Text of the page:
High-Speed Excitation Emission Matrix Measurement of Olive Oil

Download PDF September 7, 2017

Introduction

Excitation-Emission Matrix (EEM) is used with fluorescence spectroscopy for identification and characterization in mixture analysis. Recently, EEM has started to become an accepted method for determining the type, quality, and geographical origin of food products. To firmly establish EEM as a reliable method for this type of analysis, more references are required, and therefore many more samples should be measured (from hundreds to thousands).

In order to increase sample throughput, a system has been developed for high-speed 3D fluorescence measurement using the FP-8500 Spectrofluorometer coupled with an MV-3500 multi-channel spectral detector.

To demonstrate the ease-of-use of this high-speed measurement system, this application note reports the results for the measurement of a variety of olive oil samples. In addition, this note shows the use of EEM interpretation for characterizing the olive oil samples.

Experimental

Measurement Conditions

Excitation Bandwidth10 nmEmission Bandwidth5 nm
Excitation Data Interval5 nmEmission Data Interval1 nm
Response20 secFilterUsed

Solutions of  extra virgin (A, B, C, D, E, and F) and pure (G and H) olive oil were diluted in hexane at a 1:350 ratio to obtain an absorbance less than 0.02 AU.

The excitation and emission spectra were obtained and corrected for using calibrated light sources (WI and D2).

Keywords

FP0021, FP-8300, Fluorescence, MV-3500, EEM (Excitation-Emission Matrix), PARAFAC (Parallel Factor Analysis), Materials, Food science

Results

The 3D fluorescence spectra of hexane and the olive oil samples were obtained and corrected for using the calibrated excitation and emission spectra. The hexane spectra were then subtracted from the olive oil sample spectra to remove the hexane Raman peaks. The subtracted sample spectra are shown in Figure 1. The peak locations in Figure 1 and literature1 were used to estimate the components of the samples and are the following: oxidation product (Ex: 300 to 400 nm, Em: 320 to 500 nm), vitamin E (Ex: 300 to 400 nm, Em: 500 to 600 nm), and chlorophyll (Ex: 300 to 700 nm, Em: 650 to 800 nm).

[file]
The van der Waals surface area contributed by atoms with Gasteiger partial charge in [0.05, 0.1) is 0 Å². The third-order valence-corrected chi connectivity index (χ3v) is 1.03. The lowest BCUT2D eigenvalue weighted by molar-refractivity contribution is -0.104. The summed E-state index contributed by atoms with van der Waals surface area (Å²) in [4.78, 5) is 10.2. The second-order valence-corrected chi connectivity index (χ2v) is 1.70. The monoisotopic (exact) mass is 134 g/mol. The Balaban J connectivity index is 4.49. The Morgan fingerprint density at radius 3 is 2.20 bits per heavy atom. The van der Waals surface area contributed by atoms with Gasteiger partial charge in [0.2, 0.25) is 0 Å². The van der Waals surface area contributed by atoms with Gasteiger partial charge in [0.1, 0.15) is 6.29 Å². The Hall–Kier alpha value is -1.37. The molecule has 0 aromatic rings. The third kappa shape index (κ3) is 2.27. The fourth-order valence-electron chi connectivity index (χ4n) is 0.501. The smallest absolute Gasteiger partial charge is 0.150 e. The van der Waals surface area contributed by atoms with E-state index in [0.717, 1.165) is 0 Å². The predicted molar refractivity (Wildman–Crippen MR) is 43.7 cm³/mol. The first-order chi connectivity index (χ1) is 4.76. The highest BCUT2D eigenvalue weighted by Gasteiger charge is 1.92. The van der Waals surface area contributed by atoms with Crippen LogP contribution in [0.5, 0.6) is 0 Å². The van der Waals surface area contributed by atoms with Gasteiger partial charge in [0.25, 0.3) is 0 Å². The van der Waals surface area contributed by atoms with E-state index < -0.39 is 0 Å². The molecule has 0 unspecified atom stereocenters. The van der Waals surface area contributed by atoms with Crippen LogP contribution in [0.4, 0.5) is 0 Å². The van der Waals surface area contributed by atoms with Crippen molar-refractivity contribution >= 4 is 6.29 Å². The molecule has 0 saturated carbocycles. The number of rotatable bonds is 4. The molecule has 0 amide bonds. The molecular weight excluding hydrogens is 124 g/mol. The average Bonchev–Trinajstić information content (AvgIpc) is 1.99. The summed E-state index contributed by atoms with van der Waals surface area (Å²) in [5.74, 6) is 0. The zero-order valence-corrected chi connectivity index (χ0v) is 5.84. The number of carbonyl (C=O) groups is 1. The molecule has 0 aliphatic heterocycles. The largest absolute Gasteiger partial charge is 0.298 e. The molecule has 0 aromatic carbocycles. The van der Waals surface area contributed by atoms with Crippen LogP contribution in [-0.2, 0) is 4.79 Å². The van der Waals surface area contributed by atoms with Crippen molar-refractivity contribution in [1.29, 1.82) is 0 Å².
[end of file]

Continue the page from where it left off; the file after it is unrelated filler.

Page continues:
Figure 1. 3D fluorescence spectra of the olive oil samples.

 

Parallel factor analysis (PARAFAC) was performed on the 3D fluorescence data and the number of component spectra was set to 2. Figure 2 shows the component spectra calculated by PARAFAC. The first component spectrum is chlorophyll and the second is an oxidation product and vitamin E.

Figure 2. First (left) and second (right) component spectra calculated by PARAFAC.

Figure 3 shows the score plot for the first component (chlorophyll) and the second component (an oxidation product and vitamin E). Regarding the distribution in the extra virgin olive oil, the score for the first component is large while the second is small. However, the distribution in the pure olive oil shows the score of first component is small while the second is large. This trend is related to the production process of the olive oil. Extra virgin olive oil is produced by squeezing and filtering the fruit of the olive without any chemical treatment process, and the acidity of the olive oil is less than 0.8%. On the other hand, pure olive oil is a blend of virgin olive oil and refined olive oil, so the acidity of pure olive oil is less than 1%. In addition, the chlorophyll content of pure olive oil is small because it is reduced during the production process for refining the olive oil.

Figure 3. Score plot of the first and second components analyzed by PARAFAC.

 

Conclusion

These results demonstrate JASCO’s high-speed fluorescence measurement system and the use of PARAFAC analysis for the interpretation of EEM. PARAFAC was used to extract the component spectra from 3D fluorescence data to estimate the compounds from the component spectra. The score plot calculated by PARAFAC can provide information about the characteristics of a sample and is useful for determining sample type and quality.

References

1) Kongbonga YGM, Ghalila H, Onana MB, Majdi Y, Lakhdar ZB, Mezlini H and Ghalila SS, Food and Nutrition Sciences, 2, 692-699, (2011).

About the Author

Leah Pandiscia received her PhD from Drexel University where she studied Biophysical Chemistry. She is a Spectroscopy Applications Scientist at JASCO.